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Showing off vacation highlights or making a music video with a professional touch is just a few keystrokes away with Premiere Elements 7. In Premiere Elements 7 Essential Training, Jeff Sengstack, Adobe Certified Expert in Premiere Pro, breaks down the editing workflow into bite–sized pieces, about everything from setting up a project to exporting the final video to any format. In between, Jeff covers the basics of editing as well as advanced features like picture–in–picture overlays and dazzling visual effects. Exercise files accompany the course.
What I would like you to do now is sit back and relax while I demo some of the features of Premiere Elements 7. I want to give you a taste for some of the things that it has to offer plus an overview of how things work. I'll go into this in much more detail later and you get plenty of opportunities for hands-on work then but for now, enjoy this brief sojourn. The basic way that editing works in Premiere Elements is that you first get your media assets and you typically get them from your DV camcorder but you can also get them let's say from a webcam or a mobile phone or frequently files that are already on your PC. Once they are loaded in the Premiere Elements, you go to the Edit Mode under Project and you will see that you can store your assets in file folders, for example.
Then to add assets to your project, you just typically drag them down and we will show you how to do all this stuff in the tutorials but I'm just giving just the basic feeling. Or you just drag them down to the Timeline or to something called the Sceneline, which is more intuitive. That's how you simply add files to your project. Once you add them, you can view them. Just laying clips down in your Timeline is not all you want to do. You probably want to trim things down, shorten things up, tighten up your story a bit and all you need to do to do that is simply drag the ends of the clips around a little bit or some other means which I'll explain to you in the videos. Close the gaps just by doing a little mouse click and doing this you create a tighter video. You can add audio to this thing.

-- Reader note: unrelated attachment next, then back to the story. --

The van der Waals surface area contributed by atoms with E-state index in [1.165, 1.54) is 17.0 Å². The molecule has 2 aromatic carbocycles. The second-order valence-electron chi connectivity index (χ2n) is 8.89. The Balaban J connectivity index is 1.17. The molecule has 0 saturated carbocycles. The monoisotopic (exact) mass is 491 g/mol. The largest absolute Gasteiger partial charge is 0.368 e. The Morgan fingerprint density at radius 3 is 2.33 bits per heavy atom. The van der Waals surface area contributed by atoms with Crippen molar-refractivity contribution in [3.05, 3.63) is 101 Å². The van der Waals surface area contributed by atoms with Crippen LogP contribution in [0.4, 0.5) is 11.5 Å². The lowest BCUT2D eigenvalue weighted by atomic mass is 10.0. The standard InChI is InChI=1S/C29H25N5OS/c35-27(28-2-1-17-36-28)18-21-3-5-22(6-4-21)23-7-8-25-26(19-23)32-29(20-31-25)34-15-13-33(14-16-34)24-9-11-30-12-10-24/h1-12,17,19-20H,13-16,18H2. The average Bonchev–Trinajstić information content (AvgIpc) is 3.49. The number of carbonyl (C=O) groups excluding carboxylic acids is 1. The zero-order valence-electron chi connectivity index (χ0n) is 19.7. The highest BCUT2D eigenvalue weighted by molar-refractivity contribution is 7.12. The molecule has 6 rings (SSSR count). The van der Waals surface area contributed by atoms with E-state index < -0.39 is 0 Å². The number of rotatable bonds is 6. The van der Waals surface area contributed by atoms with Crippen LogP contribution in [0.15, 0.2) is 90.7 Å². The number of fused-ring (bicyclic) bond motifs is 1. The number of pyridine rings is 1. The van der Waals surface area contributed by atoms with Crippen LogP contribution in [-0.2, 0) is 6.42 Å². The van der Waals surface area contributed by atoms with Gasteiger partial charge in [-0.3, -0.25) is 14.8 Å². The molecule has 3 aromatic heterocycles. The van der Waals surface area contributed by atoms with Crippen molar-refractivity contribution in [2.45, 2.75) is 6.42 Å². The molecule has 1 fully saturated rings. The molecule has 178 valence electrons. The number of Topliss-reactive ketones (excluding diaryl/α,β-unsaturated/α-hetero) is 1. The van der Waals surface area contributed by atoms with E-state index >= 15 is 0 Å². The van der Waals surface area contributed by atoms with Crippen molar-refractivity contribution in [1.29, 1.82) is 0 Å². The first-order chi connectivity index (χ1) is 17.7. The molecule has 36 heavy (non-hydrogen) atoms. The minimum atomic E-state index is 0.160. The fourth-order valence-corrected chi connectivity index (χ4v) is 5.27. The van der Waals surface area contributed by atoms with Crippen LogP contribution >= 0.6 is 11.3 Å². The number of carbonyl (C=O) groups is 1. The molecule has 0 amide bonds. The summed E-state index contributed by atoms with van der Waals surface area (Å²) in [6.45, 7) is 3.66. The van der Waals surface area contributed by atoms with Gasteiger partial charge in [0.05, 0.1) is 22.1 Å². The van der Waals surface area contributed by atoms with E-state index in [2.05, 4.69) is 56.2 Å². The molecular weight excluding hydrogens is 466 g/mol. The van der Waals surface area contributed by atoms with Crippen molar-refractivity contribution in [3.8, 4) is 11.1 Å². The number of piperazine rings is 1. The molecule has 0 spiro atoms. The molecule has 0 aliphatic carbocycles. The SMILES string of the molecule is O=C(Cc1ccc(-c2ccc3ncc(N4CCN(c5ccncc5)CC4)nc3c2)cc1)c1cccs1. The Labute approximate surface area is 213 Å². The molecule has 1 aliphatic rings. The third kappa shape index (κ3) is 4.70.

Just simply drag it down to the Timeline, now you have basically a music video. (Music playing.) So, one of the cool things which you can do about Premiere Elements is that you can move clips around in the Timeline. So, let's say you don't want this clip to go there, you want it to go some place else. So, let it go there. It is very easy to move clips around. Takes a few keyboard shortcuts which I'll explain later. After you have laid down your clips, you might want to add some transitions, little things that allow you to go from one scene to the next smoothly. Well, Premiere Elements has tons of transitions. Some of them are kind of standard like a Cross Dissolve. We take a look at that.
(Music playing.) If you say, "I don't want a Cross Dissolve. I want something else," it's a simple matter just to replace it. And we will go over Transitions in a later tutorial but here is a basic view. (Music playing.) Some transitions are really wild. In particular, when you are doing something underwater like this, you might want to use this transition that turns things blue. So, let's try that one. Before I do that, I want to make it a little bit longer and I'll show you how to do this customization of transitions in the Transition section of our tutorials.